They are not only fresh; they are extremely desirable because of the Eliasberg name. Had these very same coins been passed down to Tyrone by his uncle Rufus Sneed, the coins would lack the cachet of the Eliasberg pedigree.

What if the consignment contained nothing more valuable than a roll of slider 1923 Peace dollars and some heavily worn Liberty nickels? This would still technically be a fresh deal, but since these are mundane numismatic items, the degree of “freshness” is irrelevant.

Scenario Three: A group of crusty Type One double eagles surfaces at a bank in Belgium. Its purchased by a French dealer who then sells it to an American dealer with an office in Paris. It is shipped back to the States and graded. The coins are sold en masse to an American dealer who has them regraded then sells the group to another American dealer. Finally, the coins are brought to a show where they are broken up and sold piece by piece. The whole process takes only a month but the coins have been owned by at least five people and have they been graded twice. Are they still fresh?

In this instance, I’d say they most certainly were. Many so-called “fresh” coins actually have a busy background history and may have passed through many levels of the Coin Pyramid before they reach the top of the numismatic food chain.

What if these exact same coins had been consigned to a major auction and then bought back and re-offered for sale by the consigning dealer? Here’s where the concept of “freshness” gets tricky. You’ve got a bunch of coins that were as fresh as fresh can be before an unsuccessful appearance in an auction. Are they suddenly “de-freshed?”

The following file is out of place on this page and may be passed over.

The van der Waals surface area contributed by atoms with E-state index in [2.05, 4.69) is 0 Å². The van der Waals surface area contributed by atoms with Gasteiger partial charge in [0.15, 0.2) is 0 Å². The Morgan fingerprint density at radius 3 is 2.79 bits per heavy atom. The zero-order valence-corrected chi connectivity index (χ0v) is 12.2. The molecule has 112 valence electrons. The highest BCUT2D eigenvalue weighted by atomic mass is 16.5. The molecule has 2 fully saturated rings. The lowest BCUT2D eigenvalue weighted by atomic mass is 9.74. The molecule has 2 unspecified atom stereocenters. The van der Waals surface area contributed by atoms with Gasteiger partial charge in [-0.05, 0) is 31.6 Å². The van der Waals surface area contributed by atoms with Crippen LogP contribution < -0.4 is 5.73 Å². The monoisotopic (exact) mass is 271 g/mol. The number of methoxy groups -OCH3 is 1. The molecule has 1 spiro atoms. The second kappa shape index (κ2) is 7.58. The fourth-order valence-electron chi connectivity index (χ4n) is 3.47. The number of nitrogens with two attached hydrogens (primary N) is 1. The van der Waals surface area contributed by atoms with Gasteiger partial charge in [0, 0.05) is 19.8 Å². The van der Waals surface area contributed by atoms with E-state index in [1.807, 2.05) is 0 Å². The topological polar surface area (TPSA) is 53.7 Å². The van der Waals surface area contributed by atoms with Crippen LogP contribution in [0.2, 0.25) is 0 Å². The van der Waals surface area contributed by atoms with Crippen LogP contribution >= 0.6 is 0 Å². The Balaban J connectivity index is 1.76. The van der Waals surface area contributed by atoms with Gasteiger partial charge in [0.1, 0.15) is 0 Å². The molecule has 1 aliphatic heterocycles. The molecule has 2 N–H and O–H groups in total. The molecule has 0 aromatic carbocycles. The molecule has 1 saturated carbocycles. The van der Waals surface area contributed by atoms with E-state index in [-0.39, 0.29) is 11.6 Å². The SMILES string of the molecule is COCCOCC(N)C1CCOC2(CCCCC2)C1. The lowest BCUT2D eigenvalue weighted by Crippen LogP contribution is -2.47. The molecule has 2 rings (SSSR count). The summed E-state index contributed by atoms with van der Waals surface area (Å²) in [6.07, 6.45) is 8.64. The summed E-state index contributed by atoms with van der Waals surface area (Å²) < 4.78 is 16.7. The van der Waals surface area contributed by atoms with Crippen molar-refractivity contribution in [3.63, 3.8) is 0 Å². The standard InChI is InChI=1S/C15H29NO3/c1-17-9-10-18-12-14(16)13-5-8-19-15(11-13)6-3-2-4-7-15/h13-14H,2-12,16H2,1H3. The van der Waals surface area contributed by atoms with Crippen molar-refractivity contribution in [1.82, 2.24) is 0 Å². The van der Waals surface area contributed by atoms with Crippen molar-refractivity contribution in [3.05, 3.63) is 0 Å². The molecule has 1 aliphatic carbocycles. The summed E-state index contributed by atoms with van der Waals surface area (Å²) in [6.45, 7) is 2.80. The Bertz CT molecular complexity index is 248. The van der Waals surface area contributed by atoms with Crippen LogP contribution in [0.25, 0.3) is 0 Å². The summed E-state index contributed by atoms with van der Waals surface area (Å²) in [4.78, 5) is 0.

Scenario Four: A group of neat early gold coins appear at a small antique auction in Massachusetts. Every major dealer on the east coast attends the sale and the coins bring a fortune in brutal bidding. The successful bidders send the coins into PCGS or NGC for grading and then consign them to a major Heritage sale. They are virgin, untouched and crustier than crusty. But are they truly “fresh?”

Remember at the beginning of this blog where I mentioned that my conversation partner stated that a coin has to be off the market for at least five to seven years to be considered fresh? What about these otherwise-fresh coins which did appear at a small, obscure non-numismatic auction a month before they re-appeared in a major all-coin sale? Are they simultaneously fresh and not fresh?